All that changed when I went to high school. High school was really a training and recruiting grounds for many gangs in KL. Gang names with numbers like 18, 21, 24 and 36 became an everyday topic you discuss among friends, it was something you feared and admired at the same time. Fights would happen outside of my school constantly, and most of these fights were racially charged as most of these gangs were split by races. I tried to stay under the radar, and not get beat up, but after getting into a few scuffles with members of a Chinese gang, I suddenly found myself succumbing to peer pressure and joined a Malay gang for my own protection.
Subang Jaya didn’t seemed all that ideal anymore.
We were brainwashed into hating other races. The ‘big brothers’ would come and make us into fighting machines. We’d get riled up if we got news of other Malays who got beat up in other schools, and we’d gather troops and storm the other schools. We were somewhat semi organised but back in the day it was almost impossible to check the legitimacy of the stories as we had no handphones, so we relied completely on hearsay and rumours. It was embedded into our minds that Chinese people are out to take us out, and after constant brainwashing, we believed it.
Weirdly enough, I was quite close with my Chinese and Indian friends in class but the moment we stepped out of school, we all knew we couldn’t hang with each other. The situation in our high school was so bad, that the FRU and police had to be involved. The government decided to build 4 more schools in the USJ area to split the gangs up (and also to accommodate the large influx of people living in Subang Jaya). After the gangs were split up, a police task force were assigned to each school to suppress the gangsterism. Amazingly, it worked, as things got more laid back and there were less fights; but the racial tension was always in the air.
The lack of friends of other races bothered me, but I always put it at the back of my mind as I was hanging out with mostly a Malay group of friends.
After five years of fighting my way out of high school, I came out of the Malaysian education system, somewhat a fool.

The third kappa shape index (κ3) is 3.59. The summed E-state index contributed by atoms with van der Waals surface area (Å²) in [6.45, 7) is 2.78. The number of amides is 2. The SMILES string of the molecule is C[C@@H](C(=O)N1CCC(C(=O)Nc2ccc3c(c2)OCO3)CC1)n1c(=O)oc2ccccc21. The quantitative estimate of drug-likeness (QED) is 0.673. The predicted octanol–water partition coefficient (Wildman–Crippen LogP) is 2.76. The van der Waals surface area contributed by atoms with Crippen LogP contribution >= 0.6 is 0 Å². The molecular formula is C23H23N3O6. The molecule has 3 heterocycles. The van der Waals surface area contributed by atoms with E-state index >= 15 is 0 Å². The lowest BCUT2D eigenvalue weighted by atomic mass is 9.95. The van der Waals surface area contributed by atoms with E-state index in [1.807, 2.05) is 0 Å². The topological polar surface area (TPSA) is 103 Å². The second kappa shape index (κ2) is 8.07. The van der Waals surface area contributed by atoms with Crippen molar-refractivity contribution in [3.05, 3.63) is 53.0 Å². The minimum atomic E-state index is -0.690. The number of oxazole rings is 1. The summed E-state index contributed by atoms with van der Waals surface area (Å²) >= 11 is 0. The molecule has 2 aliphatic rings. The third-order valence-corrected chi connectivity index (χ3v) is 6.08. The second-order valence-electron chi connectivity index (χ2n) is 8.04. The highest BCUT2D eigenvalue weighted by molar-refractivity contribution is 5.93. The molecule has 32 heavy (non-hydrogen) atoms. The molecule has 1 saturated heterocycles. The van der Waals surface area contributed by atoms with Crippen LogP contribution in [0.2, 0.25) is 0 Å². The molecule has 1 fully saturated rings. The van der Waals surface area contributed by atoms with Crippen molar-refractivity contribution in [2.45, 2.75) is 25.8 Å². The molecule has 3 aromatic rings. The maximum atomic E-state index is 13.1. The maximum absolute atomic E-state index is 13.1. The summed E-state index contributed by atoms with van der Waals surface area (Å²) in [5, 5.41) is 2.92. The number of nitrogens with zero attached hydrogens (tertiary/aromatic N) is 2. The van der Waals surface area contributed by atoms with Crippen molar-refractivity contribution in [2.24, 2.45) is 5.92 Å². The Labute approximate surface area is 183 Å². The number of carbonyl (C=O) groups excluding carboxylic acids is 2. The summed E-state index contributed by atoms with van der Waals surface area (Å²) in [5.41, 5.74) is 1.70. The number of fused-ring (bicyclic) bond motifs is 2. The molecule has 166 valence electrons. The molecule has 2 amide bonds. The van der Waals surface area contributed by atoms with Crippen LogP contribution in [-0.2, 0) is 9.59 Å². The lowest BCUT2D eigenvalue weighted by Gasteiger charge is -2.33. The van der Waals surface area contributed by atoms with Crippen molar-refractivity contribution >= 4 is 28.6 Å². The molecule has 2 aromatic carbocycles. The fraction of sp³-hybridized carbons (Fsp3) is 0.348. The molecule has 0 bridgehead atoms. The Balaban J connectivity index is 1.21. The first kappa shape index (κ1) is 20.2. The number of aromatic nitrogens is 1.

The lack of friends of other races bothered me, but I always put it at the back of my mind as I was hanging out with mostly a Malay group of friends.
Fast forward to a few years after high school. I was just starting entry level work in film production and was staying in an apartment with my friends (in a ludicrous attempt to be independent from my family). One of our housemates, who was trusted with our rent money, ran away and left us with three months backdated rent, electricity and water. I remembered the electric company came over and had to cut our electricity, since we didn’t have any money to pay the outstanding bills.
We begged the guy to give us a few weeks but he told us he was only doing his job and we were left with no electricity and no water, and the landlord was about to kick us out any time. The first few nights, we had to sleep in the dark, in the hallway with the front door open because it was too hot at night and we had to take showers at the public shower by the apartment’s swimming pool.
Then one night, we heard a knock on our door. I opened it and it was a Chinese lady, who lived three doors down from our apartment (we were living next to a Malay family, but they didn’t give a shit about what was happening next door). Her husband was pulling an electric extension cord from their house and wanted to let us use their electricity. I was gobsmacked and my jaw was on the floor. She said that she overheard our conversation with the electric guy and they thought it would be best for us to sleep with fans and charge our phones. I asked her if we could pay her but she declined, saying it was her duty as a neighbour. I immediately was brought to tears and hugged the lady and her husband.
And at that precise moment, thanks to one random act of kindness by a stranger, all boundaries of race were erased for me and I have lived that way ever since. You are not measured by your race or religion, but the kindness and happiness you’ve helped spread. The formative years I experienced growing up in Subang Jaya before high school have made me the man I am today, and no amount of racial brainwashing could ever take that away from me.
That is what Malaysia Day means to me.
This is the personal opinion of the writer. The original article was published here.